Discover more about the heroine of Christopher Wheeldon’s Cinderella. We’re showing a performance on Facebook and YouTube from Wed 8 Jul 7pm BST, for 48 hours.
“Wheeldon’s conception of Cinderella is not as an ash-begrimed victim but of a defiant young woman who rejects her father’s choice of an inappropriate and controlling new wife, Hortensia. The girl is feisty and defiant when necessary and prefers to choose a subservient role in the family, but she is not the skivvy of the popular fairy tale” (Dance Europe).
“I decided to go a little bit closer to the Brothers Grimm version of the fairy tale: rather than there being a fairy godmother, there is the spirit of a tree” said Christopher Wheeldon. “We use puppetry, there’s a big very beautiful, giant animated tree, all sorts of woodland creatures that the tree conjures at the end of the first act.”
This “spirited and kind-hearted Cinderella” (The Stage) is watched over by four Fates who guide our heroine on her destiny to a happy-ever-after with the Prince. In addition to the Fates, “four sets of spirits, the “seasons,” teach Cinderella how to dance, while endowing her with gifts of lightness, generosity, mystery and fluidity” (Bachtrack).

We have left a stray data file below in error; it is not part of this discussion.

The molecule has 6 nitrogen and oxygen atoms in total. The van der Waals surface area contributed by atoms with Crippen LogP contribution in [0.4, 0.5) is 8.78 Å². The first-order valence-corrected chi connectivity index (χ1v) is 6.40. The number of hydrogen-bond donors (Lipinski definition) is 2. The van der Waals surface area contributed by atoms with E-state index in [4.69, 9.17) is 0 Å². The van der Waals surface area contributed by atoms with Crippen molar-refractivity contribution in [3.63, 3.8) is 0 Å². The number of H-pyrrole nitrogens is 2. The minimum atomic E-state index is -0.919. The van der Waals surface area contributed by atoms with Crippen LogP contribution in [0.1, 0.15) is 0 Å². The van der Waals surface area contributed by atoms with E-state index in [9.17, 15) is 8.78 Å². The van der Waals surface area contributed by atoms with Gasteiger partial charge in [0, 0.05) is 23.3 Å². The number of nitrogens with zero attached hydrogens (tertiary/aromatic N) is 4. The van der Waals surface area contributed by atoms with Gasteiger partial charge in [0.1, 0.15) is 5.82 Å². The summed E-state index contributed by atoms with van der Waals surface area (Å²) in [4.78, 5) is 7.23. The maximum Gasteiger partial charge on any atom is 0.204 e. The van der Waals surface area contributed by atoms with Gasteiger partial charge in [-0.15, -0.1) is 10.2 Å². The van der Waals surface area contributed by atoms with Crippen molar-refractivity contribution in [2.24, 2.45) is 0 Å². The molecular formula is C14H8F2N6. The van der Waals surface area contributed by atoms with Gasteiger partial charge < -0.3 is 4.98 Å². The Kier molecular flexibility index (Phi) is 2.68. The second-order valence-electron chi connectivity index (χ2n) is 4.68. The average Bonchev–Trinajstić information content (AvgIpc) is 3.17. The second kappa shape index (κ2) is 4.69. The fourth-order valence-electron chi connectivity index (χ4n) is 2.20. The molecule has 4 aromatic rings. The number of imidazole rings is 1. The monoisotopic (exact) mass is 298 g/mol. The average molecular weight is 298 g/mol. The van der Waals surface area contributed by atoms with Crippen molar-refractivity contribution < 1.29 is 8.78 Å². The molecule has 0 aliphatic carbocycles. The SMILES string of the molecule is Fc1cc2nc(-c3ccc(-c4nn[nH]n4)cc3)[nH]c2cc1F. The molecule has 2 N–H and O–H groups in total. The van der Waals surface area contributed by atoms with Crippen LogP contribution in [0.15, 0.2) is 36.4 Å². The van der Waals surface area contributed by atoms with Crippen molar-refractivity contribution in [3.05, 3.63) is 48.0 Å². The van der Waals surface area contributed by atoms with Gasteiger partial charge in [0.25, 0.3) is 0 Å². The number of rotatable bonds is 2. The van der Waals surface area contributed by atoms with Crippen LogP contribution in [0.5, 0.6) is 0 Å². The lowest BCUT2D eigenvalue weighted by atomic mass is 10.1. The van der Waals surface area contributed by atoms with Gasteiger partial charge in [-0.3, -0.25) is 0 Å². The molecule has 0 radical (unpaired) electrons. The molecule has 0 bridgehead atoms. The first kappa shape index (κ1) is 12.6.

Rather than love at first sight, Wheeldon has the Prince and Cinderella meet before the ball. In disguise as a beggar, the Prince visits her home where Cinderella shows him true kindness (unlike her Stepmother and Stepsisters). It is Cinderella’s generosity, rather than her transformation for the ball, that first catches the eye of Prince Guillaume.
Christopher Wheeldon “offers us a generous and optimistic young woman who overcomes the obstacles to her happiness with wit, ingenuity and earth-magic” (The Observer), “a Cinderella we can really care about” (Financial Times).
Meet other characters from this stunning ballet, including Prince Guillaume and his friend, Benjamin, as well as Stepmother Hortensia and Stepsisters Edwina and Clementine.